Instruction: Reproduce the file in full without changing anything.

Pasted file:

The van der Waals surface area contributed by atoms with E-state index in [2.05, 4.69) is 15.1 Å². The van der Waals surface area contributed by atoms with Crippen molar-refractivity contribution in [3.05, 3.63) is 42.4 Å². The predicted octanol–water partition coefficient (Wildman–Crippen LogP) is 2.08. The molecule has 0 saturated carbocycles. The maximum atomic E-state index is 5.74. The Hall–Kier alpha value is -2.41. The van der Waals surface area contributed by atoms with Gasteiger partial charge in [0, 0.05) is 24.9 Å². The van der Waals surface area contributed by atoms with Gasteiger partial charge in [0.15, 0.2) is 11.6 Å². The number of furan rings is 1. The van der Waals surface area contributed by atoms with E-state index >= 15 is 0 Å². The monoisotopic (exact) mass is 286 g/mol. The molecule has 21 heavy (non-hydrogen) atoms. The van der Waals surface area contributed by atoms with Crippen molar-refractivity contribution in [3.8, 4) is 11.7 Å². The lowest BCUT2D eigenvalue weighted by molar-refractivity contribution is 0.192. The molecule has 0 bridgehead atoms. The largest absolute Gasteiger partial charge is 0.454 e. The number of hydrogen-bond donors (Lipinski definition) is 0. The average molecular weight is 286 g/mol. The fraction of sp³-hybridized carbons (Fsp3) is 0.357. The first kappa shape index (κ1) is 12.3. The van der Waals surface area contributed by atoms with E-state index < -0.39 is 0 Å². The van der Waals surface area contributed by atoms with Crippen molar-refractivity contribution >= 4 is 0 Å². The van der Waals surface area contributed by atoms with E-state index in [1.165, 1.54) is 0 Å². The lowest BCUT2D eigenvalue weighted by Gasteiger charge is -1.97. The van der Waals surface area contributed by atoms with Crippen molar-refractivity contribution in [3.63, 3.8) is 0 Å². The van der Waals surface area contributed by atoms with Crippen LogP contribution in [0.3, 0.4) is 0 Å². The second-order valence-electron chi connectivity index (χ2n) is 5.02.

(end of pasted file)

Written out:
The van der Waals surface area contributed by atoms with E-state index in [2.05, 4.69) is 15.1 Å². The van der Waals surface area contributed by atoms with Crippen molar-refractivity contribution in [3.05, 3.63) is 42.4 Å². The predicted octanol–water partition coefficient (Wildman–Crippen LogP) is 2.08. The molecule has 0 saturated carbocycles. The maximum atomic E-state index is 5.74. The Hall–Kier alpha value is -2.41. The van der Waals surface area contributed by atoms with Gasteiger partial charge in [0, 0.05) is 24.9 Å². The van der Waals surface area contributed by atoms with Gasteiger partial charge in [0.15, 0.2) is 11.6 Å². The number of furan rings is 1. The van der Waals surface area contributed by atoms with E-state index >= 15 is 0 Å². The monoisotopic (exact) mass is 286 g/mol. The molecule has 21 heavy (non-hydrogen) atoms. The van der Waals surface area contributed by atoms with Crippen molar-refractivity contribution in [3.8, 4) is 11.7 Å². The lowest BCUT2D eigenvalue weighted by molar-refractivity contribution is 0.192. The molecule has 0 bridgehead atoms. The largest absolute Gasteiger partial charge is 0.454 e. The number of hydrogen-bond donors (Lipinski definition) is 0. The average molecular weight is 286 g/mol. The fraction of sp³-hybridized carbons (Fsp3) is 0.357. The first kappa shape index (κ1) is 12.3. The van der Waals surface area contributed by atoms with E-state index < -0.39 is 0 Å². The van der Waals surface area contributed by atoms with Crippen molar-refractivity contribution >= 4 is 0 Å². The van der Waals surface area contributed by atoms with E-state index in [1.165, 1.54) is 0 Å². The lowest BCUT2D eigenvalue weighted by Gasteiger charge is -1.97. The van der Waals surface area contributed by atoms with Crippen molar-refractivity contribution in [3.63, 3.8) is 0 Å². The van der Waals surface area contributed by atoms with Crippen LogP contribution in [0.3, 0.4) is 0 Å². The second-order valence-electron chi connectivity index (χ2n) is 5.02.